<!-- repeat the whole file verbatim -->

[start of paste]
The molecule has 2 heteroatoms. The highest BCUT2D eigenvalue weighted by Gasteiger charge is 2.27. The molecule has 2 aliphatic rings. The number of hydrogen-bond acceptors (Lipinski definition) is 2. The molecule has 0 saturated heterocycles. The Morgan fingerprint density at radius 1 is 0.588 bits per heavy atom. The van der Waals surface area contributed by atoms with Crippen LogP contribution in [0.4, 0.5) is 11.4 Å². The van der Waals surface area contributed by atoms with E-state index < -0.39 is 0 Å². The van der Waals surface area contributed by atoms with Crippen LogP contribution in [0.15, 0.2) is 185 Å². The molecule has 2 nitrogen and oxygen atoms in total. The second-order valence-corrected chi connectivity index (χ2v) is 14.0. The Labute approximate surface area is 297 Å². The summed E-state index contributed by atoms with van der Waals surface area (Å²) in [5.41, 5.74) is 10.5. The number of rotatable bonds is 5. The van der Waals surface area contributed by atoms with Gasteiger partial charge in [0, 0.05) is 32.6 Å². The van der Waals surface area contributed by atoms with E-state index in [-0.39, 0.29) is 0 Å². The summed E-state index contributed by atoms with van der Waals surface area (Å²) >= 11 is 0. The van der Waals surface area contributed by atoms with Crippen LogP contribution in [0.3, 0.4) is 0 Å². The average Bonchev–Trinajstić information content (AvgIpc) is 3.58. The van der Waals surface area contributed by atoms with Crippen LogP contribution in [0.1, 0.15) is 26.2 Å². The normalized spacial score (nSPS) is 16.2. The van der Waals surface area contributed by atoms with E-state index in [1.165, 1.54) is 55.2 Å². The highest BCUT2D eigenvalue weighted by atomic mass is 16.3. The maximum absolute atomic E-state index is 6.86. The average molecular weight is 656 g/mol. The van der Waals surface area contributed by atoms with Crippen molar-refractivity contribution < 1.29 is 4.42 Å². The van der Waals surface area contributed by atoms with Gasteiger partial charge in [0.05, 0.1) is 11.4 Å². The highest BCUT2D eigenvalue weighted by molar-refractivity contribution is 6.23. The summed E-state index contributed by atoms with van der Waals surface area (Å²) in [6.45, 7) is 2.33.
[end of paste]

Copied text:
The molecule has 2 heteroatoms. The highest BCUT2D eigenvalue weighted by Gasteiger charge is 2.27. The molecule has 2 aliphatic rings. The number of hydrogen-bond acceptors (Lipinski definition) is 2. The molecule has 0 saturated heterocycles. The Morgan fingerprint density at radius 1 is 0.588 bits per heavy atom. The van der Waals surface area contributed by atoms with Crippen LogP contribution in [0.4, 0.5) is 11.4 Å². The van der Waals surface area contributed by atoms with E-state index < -0.39 is 0 Å². The van der Waals surface area contributed by atoms with Crippen LogP contribution in [0.15, 0.2) is 185 Å². The molecule has 2 nitrogen and oxygen atoms in total. The second-order valence-corrected chi connectivity index (χ2v) is 14.0. The Labute approximate surface area is 297 Å². The summed E-state index contributed by atoms with van der Waals surface area (Å²) in [5.41, 5.74) is 10.5. The number of rotatable bonds is 5. The van der Waals surface area contributed by atoms with Gasteiger partial charge in [0, 0.05) is 32.6 Å². The van der Waals surface area contributed by atoms with E-state index in [-0.39, 0.29) is 0 Å². The summed E-state index contributed by atoms with van der Waals surface area (Å²) >= 11 is 0. The van der Waals surface area contributed by atoms with Crippen LogP contribution in [0.3, 0.4) is 0 Å². The average Bonchev–Trinajstić information content (AvgIpc) is 3.58. The van der Waals surface area contributed by atoms with Crippen LogP contribution in [0.1, 0.15) is 26.2 Å². The normalized spacial score (nSPS) is 16.2. The van der Waals surface area contributed by atoms with E-state index in [1.165, 1.54) is 55.2 Å². The highest BCUT2D eigenvalue weighted by atomic mass is 16.3. The maximum absolute atomic E-state index is 6.86. The average molecular weight is 656 g/mol. The van der Waals surface area contributed by atoms with Crippen molar-refractivity contribution < 1.29 is 4.42 Å². The van der Waals surface area contributed by atoms with Gasteiger partial charge in [0.05, 0.1) is 11.4 Å². The highest BCUT2D eigenvalue weighted by molar-refractivity contribution is 6.23. The summed E-state index contributed by atoms with van der Waals surface area (Å²) in [6.45, 7) is 2.33.